Relieving Parched China

Zhao Qingde, a local villager, collects water to feed cattle from a reservoir which is drying up at drought-affected Ayulin Village of Shilin Yi Autonomous County, southwest China's Yunnan Province, Sept. 7, 2011. Lingering drought has affected 16,987 hectares, or nearly 70 percent of the total area, of crops throughout the county.

The newly approved 10-year drought alleviation plan lifts a corner on the extent of China’s growing water shortages. Two out of three of the country’s counties and 110 out of its 658 cities have suffered from water shortages, according to a statement issued after the State Council meeting approving the plan. This summer’s persistent drought in southwestern China left 14 million people short of drinking water, damaged millions of hectares of farmland and left industry short of power after river levels fell too low to drive hydroelectric power generation plants. Meanwhile drought in the wheat belt on the North China Plain has become all but the norm, leading to growing concern about grain supply.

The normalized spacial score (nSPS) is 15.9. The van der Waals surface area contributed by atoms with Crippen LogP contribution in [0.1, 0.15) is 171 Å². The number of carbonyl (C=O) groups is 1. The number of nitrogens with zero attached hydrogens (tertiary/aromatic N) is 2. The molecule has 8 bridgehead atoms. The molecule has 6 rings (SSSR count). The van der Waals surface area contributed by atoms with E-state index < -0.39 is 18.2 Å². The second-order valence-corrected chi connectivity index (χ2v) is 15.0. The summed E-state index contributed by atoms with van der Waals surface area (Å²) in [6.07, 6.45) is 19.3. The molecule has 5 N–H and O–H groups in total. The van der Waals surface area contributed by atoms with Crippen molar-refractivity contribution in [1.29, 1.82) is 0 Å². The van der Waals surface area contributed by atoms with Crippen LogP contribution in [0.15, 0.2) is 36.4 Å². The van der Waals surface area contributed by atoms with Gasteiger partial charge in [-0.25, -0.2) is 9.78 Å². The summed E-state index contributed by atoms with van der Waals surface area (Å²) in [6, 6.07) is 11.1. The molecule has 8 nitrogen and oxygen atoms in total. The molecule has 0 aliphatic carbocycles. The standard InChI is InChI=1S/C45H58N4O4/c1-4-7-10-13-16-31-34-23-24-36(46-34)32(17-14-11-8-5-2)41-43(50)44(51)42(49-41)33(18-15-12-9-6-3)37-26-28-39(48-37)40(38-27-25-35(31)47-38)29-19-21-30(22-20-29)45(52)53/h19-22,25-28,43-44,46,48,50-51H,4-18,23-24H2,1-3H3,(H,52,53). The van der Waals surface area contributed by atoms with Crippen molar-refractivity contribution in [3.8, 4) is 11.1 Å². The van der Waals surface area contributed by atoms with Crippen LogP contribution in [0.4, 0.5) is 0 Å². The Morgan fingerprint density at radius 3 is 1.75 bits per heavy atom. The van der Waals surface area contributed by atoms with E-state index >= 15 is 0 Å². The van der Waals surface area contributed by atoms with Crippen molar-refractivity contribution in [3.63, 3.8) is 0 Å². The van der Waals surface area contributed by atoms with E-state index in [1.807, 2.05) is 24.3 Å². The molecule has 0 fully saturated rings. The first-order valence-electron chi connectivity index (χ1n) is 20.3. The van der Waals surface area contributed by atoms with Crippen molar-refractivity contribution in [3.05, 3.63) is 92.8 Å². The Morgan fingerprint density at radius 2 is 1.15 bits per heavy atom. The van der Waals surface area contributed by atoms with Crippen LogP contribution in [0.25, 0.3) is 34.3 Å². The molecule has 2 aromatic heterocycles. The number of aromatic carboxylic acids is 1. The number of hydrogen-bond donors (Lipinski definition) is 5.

Fifty years ago China had half as many natural lakes again as it does today. Climate change and growing demands for water are the cause of drought occurring increasingly frequently. The new plan is to build more reservoirs, set up a drought-monitoring network to help with early drought relief, and promote water conservation, particularly in agriculture. Price controls may be imposed on projects that consume large amounts of water. The goal is to “significantly improve” access to drinking water in drought-hit counties by 2015 and to ensure safe supplies of drinking and irrigation water within five years after that.

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2 responses to “Relieving Parched China

  1. Pingback: Southwest China’s Drought Now Into Second Year | China Bystander

  2. Pingback: Ever More Arid China | China Bystander

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